6 Version May 25, 2016 submitted to Econometrics 6 of where β T and β TSYS are preliminary estimators. Applying the result obtained in Section 2.2, the T and TSYS GMM estimators have exactly the same asymptotic distributions as their standard twostep counterparts. They are computationally advantageous relative to the continuousupdating estimator in that they replace a K + 1 dimensional numerical optimization over the unbounded domain of (θ, β by the sequence of a onedimensional optimization over θ ( 1, 1 followed by an (ordinarily analytic optimization over β. 3. Monte Carlo Experiments We consider the model and assumptions specified in Section 2. Without loss of generality, we consider one additional explanatory variable beyond the lagged dependent variable, i.e., we restrict K = 1; and we let β = 1, σx 2 = 1, and σν 2 = 1. This restriction is made for expositional clarity here, as our proposed transformed estimation method applies to models with multiple explanatory variables (K > 1 without any extra computational burden because the first stage optimization is imposed solely on the bounded scalar parameter θ. For each Monte Carlo replication, we draw a multivariate normal distribution for µ i, ν it, x it, and z it. We then construct the dependent variable y it according to the model setup in Section 2. The parameters that are varied in the Monte Carlo experiments are the autoregressive parameter θ, the variance ratio σµ/σ 2 ν, 2 the correlation coefficient between x and ν, denoted ρ xν, and the correlation coefficient between x and z, denoted ρ xz. The parameters ρ xν and ρ xz measure the endogeneity of the regressor x and the strength of the instrumental variable z, respectively. For each of the two sample sizes, = 100 and T = {6, 11}, we consider 36 schemes, with σµ/σ 2 ν 2 = {1/4, 1, 4}, θ = {,, }, ρ xν = {, }, and ρ xz = {, }. The two values of ρ xv correspond to a mildly endogenous regressor and a moderately endogenous regressor and the two ρ xz values specify a weak instrument and a relatively strong instrument. All results are obtained from 10,000 Monte Carlo replications. Tables 1 and 2 compare the transformed estimators to the standard twostep estimators from the perspective of estimation accuracy, quantified by mean squared errors (MSE. The upper panel of each table presents statistics on the β coefficient estimators and the lower panel focuses on the θ coefficient estimators. For both sample sizes that we consider, the standard twostep GMM estimators have small mean squared errors when the regressor x is mildly endogenous (ρ xv =, and our proposed transformation does not improve matters much. When the regressor becomes moderately endogenous (ρ xv =, however, the standard twostep GMM estimators yield sizeable β mean squared errors, no matter how strong the instrument is. By applying our proposed transformation we are able to reduce the β mean squared errors to a large extent, especially when the instrumental variable is relatively strong (ρ xz =. Even when the instrument is not highly correlated with the endogenous regressor (ρ xz =, our transformation successfully lowers mean squared errors of the standard twostep estimators of β by about 60%. We do not see much MSE difference in the θ estimation between standard twostep estimators and their transformed counterparts. Thus, our proposed T and TSYS GMM estimators provide significant MSE improvements in estimating β without worsening the estimation precision with respect to θ.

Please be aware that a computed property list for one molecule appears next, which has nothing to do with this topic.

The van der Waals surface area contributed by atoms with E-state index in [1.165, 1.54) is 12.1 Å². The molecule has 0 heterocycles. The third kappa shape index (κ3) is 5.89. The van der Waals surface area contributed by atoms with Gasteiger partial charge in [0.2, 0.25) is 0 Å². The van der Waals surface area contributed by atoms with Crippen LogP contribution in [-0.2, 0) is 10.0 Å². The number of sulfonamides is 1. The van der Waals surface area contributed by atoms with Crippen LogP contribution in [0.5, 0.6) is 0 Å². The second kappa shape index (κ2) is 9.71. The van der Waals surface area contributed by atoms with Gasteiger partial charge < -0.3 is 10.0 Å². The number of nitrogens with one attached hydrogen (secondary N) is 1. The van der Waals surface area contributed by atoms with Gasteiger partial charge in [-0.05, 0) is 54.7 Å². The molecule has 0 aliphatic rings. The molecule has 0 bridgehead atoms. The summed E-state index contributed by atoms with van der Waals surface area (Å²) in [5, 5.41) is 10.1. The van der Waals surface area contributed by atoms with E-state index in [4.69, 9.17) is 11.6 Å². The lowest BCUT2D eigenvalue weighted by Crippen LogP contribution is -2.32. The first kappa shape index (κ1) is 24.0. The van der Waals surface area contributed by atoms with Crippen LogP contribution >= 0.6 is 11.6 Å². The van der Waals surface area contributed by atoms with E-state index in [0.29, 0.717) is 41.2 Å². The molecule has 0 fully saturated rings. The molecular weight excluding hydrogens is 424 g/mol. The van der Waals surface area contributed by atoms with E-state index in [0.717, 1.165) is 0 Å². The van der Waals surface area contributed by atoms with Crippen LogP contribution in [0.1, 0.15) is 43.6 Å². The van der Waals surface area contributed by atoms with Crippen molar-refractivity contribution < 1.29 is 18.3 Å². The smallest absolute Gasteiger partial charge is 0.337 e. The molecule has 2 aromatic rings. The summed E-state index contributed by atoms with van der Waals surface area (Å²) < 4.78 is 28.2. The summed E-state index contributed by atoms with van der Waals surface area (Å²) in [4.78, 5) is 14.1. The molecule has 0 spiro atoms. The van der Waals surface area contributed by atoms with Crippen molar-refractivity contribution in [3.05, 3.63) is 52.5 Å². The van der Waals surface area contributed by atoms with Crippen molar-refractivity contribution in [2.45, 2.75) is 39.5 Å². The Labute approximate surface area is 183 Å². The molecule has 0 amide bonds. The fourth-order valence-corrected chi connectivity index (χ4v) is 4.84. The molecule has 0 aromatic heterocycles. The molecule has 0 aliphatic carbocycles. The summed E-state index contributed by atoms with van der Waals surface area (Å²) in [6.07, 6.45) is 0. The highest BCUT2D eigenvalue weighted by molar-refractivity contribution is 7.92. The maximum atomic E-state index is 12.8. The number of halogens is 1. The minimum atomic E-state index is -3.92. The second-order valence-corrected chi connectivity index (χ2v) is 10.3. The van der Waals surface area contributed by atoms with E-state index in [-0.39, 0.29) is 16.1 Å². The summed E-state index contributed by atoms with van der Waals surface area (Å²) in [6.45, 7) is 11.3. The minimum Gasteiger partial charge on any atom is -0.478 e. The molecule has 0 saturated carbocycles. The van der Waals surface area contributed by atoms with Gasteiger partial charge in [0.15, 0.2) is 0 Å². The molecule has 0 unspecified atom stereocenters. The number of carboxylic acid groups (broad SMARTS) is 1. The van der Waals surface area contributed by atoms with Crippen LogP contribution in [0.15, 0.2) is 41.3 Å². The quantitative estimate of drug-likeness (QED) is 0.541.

7 Version May 25, 2016 submitted to Econometrics 7 of 11 Table 1. Monte Carlo Comparison of Mean Squared Errors, = 100 and T = 6 Panel I: Mean Squared Error of β Estimates θ (ρ xv, ρ xz T SYS TSYS T SYS TSYS T SYS TSYS (, (, (, (, (, (, (, (, (, (, (, (, Panel II: Mean Squared Error of θ Estimates θ (ρ xv, ρ xz T SYS TSYS T SYS TSYS T SYS TSYS (, (, (, (, (, (, (, (, (, (, (, (, ote: The dynamic model we estimate is y it = θy i,t 1 + βx it + µ i + ν it. The variance ratio is defined as σ 2 µ/σ 2 ν, where σ 2 µ is the variance of fixed effects and σ 2 ν is the variance of idiosyncratic shocks. The parameters ρ xv and ρ xz are the correlation coefficients between x it and ν it and between x it and z it. They characterize the endogeneity of the regressor x and the strength of the instrumental variable z, respectively. and SYS stand for the standard twostep ArellanoBond and BlundellBond GMM estimators. Their transformed counterparts are denoted T and TSYS.